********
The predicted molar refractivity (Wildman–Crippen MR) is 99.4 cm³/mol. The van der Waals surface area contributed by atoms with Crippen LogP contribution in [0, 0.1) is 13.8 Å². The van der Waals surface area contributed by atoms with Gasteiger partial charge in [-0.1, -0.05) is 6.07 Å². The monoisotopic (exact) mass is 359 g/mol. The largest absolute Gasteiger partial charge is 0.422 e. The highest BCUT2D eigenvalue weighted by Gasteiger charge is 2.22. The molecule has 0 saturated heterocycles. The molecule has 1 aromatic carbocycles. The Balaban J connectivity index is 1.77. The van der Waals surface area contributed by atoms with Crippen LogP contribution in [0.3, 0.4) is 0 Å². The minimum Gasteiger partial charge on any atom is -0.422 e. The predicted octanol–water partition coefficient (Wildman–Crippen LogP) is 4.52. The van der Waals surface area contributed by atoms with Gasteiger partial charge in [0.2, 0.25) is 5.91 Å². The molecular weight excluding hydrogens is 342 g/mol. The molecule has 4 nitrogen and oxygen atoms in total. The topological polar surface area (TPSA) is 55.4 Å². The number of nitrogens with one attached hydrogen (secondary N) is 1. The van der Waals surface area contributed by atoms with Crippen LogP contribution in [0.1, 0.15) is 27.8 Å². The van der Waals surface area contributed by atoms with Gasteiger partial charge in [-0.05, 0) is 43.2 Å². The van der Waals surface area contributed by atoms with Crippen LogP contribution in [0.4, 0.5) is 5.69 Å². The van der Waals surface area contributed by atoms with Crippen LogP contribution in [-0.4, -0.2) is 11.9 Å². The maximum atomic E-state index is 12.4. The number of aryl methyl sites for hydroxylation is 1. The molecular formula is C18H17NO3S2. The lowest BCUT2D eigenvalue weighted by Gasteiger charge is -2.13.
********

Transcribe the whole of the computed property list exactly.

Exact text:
The predicted molar refractivity (Wildman–Crippen MR) is 99.4 cm³/mol. The van der Waals surface area contributed by atoms with Crippen LogP contribution in [0, 0.1) is 13.8 Å². The van der Waals surface area contributed by atoms with Gasteiger partial charge in [-0.1, -0.05) is 6.07 Å². The monoisotopic (exact) mass is 359 g/mol. The largest absolute Gasteiger partial charge is 0.422 e. The highest BCUT2D eigenvalue weighted by Gasteiger charge is 2.22. The molecule has 0 saturated heterocycles. The molecule has 1 aromatic carbocycles. The Balaban J connectivity index is 1.77. The van der Waals surface area contributed by atoms with Crippen LogP contribution in [0.3, 0.4) is 0 Å². The minimum Gasteiger partial charge on any atom is -0.422 e. The predicted octanol–water partition coefficient (Wildman–Crippen LogP) is 4.52. The van der Waals surface area contributed by atoms with Gasteiger partial charge in [0.2, 0.25) is 5.91 Å². The molecular weight excluding hydrogens is 342 g/mol. The molecule has 4 nitrogen and oxygen atoms in total. The topological polar surface area (TPSA) is 55.4 Å². The number of nitrogens with one attached hydrogen (secondary N) is 1. The van der Waals surface area contributed by atoms with Crippen LogP contribution in [0.1, 0.15) is 27.8 Å². The van der Waals surface area contributed by atoms with Gasteiger partial charge in [-0.05, 0) is 43.2 Å². The van der Waals surface area contributed by atoms with Crippen LogP contribution in [0.4, 0.5) is 5.69 Å². The van der Waals surface area contributed by atoms with Crippen LogP contribution in [-0.4, -0.2) is 11.9 Å². The maximum atomic E-state index is 12.4. The number of aryl methyl sites for hydroxylation is 1. The molecular formula is C18H17NO3S2. The lowest BCUT2D eigenvalue weighted by Gasteiger charge is -2.13.